Wednesday, August 12, 2009

Let the Fishes Do the Talking ~ 金魚物語

If skill can be gained by watching, then every dog would become a butcher.
~ A Turkish proverb

The beauty of the TVR can be appreciated in all 3 milestone stages in its lifespan: the youth of the Tosai, the vigour of the Nisai and the grace of the Oya. No doubt that every breeder should aim to improve his Ranchu breeding skills every year, it is also a very important skill to master the technique of keeping Ranchus as beautiful and as long as possible. Without keeping his fishes till they are matured, the breeder would not be able to see the potential of the bloodline he is working on. Some bloodlines of TVR are most beautiful in the Tosai but some bloodlines become more beautiful in the Nisai and Oya.

I have been breeding the TVR for 6 years but have not been particularly successful in it. Every year, I do not have many fishes with features that I want to propagate to the next progeny, so I often have to use my best fishes as breeders. However, everything has a price to pay - while breeding the best fishes has the advantage of passing on the best genes, it can be very stressful for them as well.

The care and maintenance of seed fishes is a profound skill as with any animal, healthy parents will give healthy babies that will develop well eventually. Although the stress and injuries to the TVR can be reduced by hand-spawning, they are often weakened after spawning. In the tropical weather, female Ranchus that had been spawned are also particularly prone to egg engorgement problems in the later part of the year. Many would deteriorate or perish eventually. By the time of the Oozeki Annual Ranchu Show (OARS) at the end of the year, I am mostly left with more Tosai (yearlings) to compete than with the Nisai (2nd year fish) or Oya (3rd year and above) fishes.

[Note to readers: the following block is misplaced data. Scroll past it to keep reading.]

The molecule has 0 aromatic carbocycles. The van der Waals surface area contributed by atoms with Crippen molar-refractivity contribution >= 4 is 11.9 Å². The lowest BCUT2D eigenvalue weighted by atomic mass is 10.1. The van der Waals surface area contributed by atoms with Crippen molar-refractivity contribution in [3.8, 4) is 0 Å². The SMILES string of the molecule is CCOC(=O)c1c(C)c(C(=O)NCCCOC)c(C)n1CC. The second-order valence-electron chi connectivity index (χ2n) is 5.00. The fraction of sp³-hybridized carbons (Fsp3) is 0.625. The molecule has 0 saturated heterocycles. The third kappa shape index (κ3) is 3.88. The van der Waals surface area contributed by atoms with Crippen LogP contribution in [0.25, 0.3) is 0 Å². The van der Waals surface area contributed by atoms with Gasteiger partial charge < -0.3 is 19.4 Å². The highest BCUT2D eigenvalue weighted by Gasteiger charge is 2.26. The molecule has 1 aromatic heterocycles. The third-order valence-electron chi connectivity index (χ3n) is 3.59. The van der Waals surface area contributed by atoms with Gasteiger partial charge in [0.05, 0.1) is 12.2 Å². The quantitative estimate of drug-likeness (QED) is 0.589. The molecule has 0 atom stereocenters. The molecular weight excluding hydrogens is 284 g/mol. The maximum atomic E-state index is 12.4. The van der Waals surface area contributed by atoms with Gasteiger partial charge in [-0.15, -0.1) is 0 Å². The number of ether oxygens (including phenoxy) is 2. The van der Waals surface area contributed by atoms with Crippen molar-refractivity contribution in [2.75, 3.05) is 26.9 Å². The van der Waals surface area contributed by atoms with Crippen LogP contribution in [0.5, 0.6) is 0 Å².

Inspired by many Japanese breeders who can keep their fishes big, beautiful and competition-ready for years. I was in a deep dilemma in the beginning of the year on whether I should breed my best fish that came in third in the Tosai class. On one hand, I was worried about not having better babies than the year before, on the other hand, I reconciled that the skill of keeping fishes big and beautiful should come even before attempting to breed them. Quote my good friend and mentor, Mr Geert Coppens who also keeps many big and beautiful Ranchus: "Do not worry about what others think about you; just do what you need to do and let the fishes do the talking." I think he helped me to decide on what I want to do with my best fish. I hope I can develop it well and it will be able to compete in the year end OARS again.

1) My best Ranchu bred in 2008 (Tosai)
2) Same fish in 2009 (Nisai)
3) Fish bred by Ying, my Hong Kong friend in 2008 (Tosai).
4) Same fish in 2009 (Nisai)


Breeding the TVR

Breeding the TVR
Breeding and maintaining a bloodline of the Japanese TVR since 2003.

Goldfish Artwork

Goldfish Artwork
Marriage of 2 of my passions - Goldfish and Art.

Creating a New Variety

Creating a New Variety
My dream of creating a new variety of goldfish in 2006 has proven to be more than just an impulsive fantasy.

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